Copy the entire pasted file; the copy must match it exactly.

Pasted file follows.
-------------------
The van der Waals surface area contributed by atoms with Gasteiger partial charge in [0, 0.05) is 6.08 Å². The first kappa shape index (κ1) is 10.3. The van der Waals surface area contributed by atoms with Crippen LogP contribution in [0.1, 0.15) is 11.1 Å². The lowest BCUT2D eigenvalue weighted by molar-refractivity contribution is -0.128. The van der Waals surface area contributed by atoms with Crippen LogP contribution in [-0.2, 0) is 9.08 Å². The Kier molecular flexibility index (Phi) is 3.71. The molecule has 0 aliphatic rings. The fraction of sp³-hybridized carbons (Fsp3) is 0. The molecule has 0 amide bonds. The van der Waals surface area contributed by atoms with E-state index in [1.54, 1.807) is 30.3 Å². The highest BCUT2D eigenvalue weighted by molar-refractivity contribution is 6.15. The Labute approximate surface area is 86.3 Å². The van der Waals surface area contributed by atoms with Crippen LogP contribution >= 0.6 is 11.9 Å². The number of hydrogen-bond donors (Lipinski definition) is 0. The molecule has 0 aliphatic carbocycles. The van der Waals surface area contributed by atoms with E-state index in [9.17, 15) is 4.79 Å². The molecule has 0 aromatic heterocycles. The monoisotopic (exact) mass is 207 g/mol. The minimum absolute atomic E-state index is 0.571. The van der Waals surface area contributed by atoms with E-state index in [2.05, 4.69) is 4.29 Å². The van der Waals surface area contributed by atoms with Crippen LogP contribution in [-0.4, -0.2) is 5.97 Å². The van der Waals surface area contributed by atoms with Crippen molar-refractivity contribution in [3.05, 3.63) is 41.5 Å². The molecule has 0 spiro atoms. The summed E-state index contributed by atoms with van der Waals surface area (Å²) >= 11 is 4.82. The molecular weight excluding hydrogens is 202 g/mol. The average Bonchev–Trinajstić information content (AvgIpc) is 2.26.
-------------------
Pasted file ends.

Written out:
The van der Waals surface area contributed by atoms with Gasteiger partial charge in [0, 0.05) is 6.08 Å². The first kappa shape index (κ1) is 10.3. The van der Waals surface area contributed by atoms with Crippen LogP contribution in [0.1, 0.15) is 11.1 Å². The lowest BCUT2D eigenvalue weighted by molar-refractivity contribution is -0.128. The van der Waals surface area contributed by atoms with Crippen LogP contribution in [-0.2, 0) is 9.08 Å². The Kier molecular flexibility index (Phi) is 3.71. The molecule has 0 aliphatic rings. The fraction of sp³-hybridized carbons (Fsp3) is 0. The molecule has 0 amide bonds. The van der Waals surface area contributed by atoms with E-state index in [1.54, 1.807) is 30.3 Å². The highest BCUT2D eigenvalue weighted by molar-refractivity contribution is 6.15. The Labute approximate surface area is 86.3 Å². The van der Waals surface area contributed by atoms with Crippen LogP contribution >= 0.6 is 11.9 Å². The number of hydrogen-bond donors (Lipinski definition) is 0. The molecule has 0 aliphatic carbocycles. The van der Waals surface area contributed by atoms with E-state index in [9.17, 15) is 4.79 Å². The molecule has 0 aromatic heterocycles. The monoisotopic (exact) mass is 207 g/mol. The minimum absolute atomic E-state index is 0.571. The van der Waals surface area contributed by atoms with E-state index in [2.05, 4.69) is 4.29 Å². The van der Waals surface area contributed by atoms with Crippen LogP contribution in [-0.4, -0.2) is 5.97 Å². The van der Waals surface area contributed by atoms with Crippen molar-refractivity contribution in [3.05, 3.63) is 41.5 Å². The molecule has 0 spiro atoms. The summed E-state index contributed by atoms with van der Waals surface area (Å²) >= 11 is 4.82. The molecular weight excluding hydrogens is 202 g/mol. The average Bonchev–Trinajstić information content (AvgIpc) is 2.26.